Willy Taylor (January 5, 1916 - November 2, 2000) was a noted traditional fiddler from northern Northumberland. Note: on his album 'Welcome to the Dene' his name is spelt Willie
He was born on Lilburn Tower Farm near Wooler, and went to school in nearby Chatton. For all his working life, he was a shepherd in the Cheviot Hills. From childhood, until the 1990s, he was very active and influential in traditional music circles, on both sides of the Border. This continued well after his retirement.
His was a musical family, with five of his uncles playing the fiddle; one of them, Geordie Armstrong, in Willy's later opinion, was one of the best players around. Geordie Armstrong played in a band with Jack Jobson, who gave Willy lessons in playing the fiddle, though Willy hated this at first. The lessons stopped when Jack Jobson 'got the religious bug'. Willy's mother and elder brother played the melodeon, and Willy also learned this, playing by ear on his mother's instrument. When he was fifteen, he lost the first finger of his left hand while slicing turnips for sheep, giving up the fiddle lessons, though his father continued to encourage him in music. He tried the piano accordion, mandolin and concertina as well as the melodeon. At the age of 18, he was working at Low Bleakhope Farm, while Geordie Armstrong, the fiddler, worked nearby at High Bleakhope. About this time, he picked up the fiddle again, though without formal lessons, and was playing with other musicians, including his cousin Will Atkinson and another fiddler, Archie Bertram, by the 1930s.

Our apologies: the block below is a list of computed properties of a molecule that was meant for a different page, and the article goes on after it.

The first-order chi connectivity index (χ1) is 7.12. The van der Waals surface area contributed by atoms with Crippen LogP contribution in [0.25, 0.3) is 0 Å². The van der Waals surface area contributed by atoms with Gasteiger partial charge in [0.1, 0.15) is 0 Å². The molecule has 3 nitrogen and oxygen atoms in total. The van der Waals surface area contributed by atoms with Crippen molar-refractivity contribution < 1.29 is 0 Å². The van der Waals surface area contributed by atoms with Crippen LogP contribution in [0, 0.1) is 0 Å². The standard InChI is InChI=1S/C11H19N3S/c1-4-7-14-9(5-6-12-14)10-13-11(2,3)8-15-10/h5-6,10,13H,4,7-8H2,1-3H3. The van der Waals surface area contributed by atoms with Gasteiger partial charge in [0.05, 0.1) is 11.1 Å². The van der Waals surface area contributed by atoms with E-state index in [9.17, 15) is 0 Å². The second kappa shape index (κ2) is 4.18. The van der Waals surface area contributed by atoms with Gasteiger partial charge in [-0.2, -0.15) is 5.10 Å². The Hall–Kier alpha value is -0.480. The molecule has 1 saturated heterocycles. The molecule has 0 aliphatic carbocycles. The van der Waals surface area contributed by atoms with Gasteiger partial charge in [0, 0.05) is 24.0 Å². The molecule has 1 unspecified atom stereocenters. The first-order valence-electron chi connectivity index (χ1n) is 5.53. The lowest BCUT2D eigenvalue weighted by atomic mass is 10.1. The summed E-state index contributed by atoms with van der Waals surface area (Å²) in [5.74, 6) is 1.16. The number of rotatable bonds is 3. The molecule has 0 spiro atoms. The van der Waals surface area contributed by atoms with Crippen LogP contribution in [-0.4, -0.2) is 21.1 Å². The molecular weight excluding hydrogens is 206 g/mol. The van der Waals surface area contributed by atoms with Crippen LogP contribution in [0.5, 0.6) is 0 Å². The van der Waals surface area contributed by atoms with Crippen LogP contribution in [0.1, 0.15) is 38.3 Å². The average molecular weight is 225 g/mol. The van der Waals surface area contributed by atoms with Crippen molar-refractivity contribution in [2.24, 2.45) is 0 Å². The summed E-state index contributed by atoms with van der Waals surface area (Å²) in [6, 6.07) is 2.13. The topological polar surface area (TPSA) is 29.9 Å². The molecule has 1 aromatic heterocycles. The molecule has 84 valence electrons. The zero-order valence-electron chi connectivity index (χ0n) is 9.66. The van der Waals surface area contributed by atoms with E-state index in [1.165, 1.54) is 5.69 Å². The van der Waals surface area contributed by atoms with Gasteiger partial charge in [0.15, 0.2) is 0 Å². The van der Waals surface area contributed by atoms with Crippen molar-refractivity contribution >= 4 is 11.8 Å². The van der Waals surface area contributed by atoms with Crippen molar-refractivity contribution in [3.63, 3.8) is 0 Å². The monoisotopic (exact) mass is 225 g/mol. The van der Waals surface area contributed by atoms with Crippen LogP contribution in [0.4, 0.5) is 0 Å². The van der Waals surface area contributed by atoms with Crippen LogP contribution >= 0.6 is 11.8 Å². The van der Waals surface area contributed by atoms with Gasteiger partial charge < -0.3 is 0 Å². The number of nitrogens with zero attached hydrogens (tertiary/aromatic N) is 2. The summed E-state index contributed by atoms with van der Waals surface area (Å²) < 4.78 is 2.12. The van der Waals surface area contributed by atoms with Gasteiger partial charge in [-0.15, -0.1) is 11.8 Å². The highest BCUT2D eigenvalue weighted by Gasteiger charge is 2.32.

He won competitions at Northumbrian Gatherings in the early 1950s, and he was recorded by Peter Kennedy for the BBC in 1954 playing both fiddle and melodeon; these recordings already show a great musicality and powerful sense of rhythm. They were recently re-released by Topic, together with later recordings, on Ranting and Reeling, Topic TSCD 669.
In later life, he was very active in traditional music on both sides of the border - he was a founder member of the Border Strathspey and Reel Society, based at Langholm in Dumfriesshire. He was also one of the leading members of the Alnwick Pipers' Society, who published several of his compositions in their two tunebooks. In 1983, he recorded the classic Harthope Burn MWM 1031, with the 'moothie' (mouth organ) player Will Atkinson and the piper Joe Hutton. This group, known as The Shepherds, travelled widely, playing at clubs and folk festivals, across the whole of Britain. They also made some broadcasts, often with Alistair Anderson, the English concertina player. After his retirement from farming, he made a solo record Welcome to the Dene, CGR 008. Some recordings of his club performances, solo and with The Shepherds, are available on the FARNE archive.
Partial list of compositions:
Like many traditional musicians, he composed several fine tunes, which are widely played by musicians in Northumberland and elsewhere. Most are named after members of his extended family. The Dene refers to Middleton Dene, the last farm he worked before his retirement.
The Pearl Wedding (reel),
Nancy Taylor's Reel,
Snowy Monday (jig),
The Shining Pool (hornpipe),
Neil Taylor's Jig,
Christine Taylor's Jig,
Kerry's Welcome to The Dene (6/8 March),
Farewell to the Dene (schottiche),
Ranting and Reeling Topic TSCD 669 (1954, 1991),
Harthope Burn MWM Records 1031 (1983),
Welcome to the Dene Common Ground CGR 008 (1990),
Northumberland Rant Smithsonian Folkways SFW CD 40473 (1986, 1994, 1996)
Text from this biography licensed under creative commons license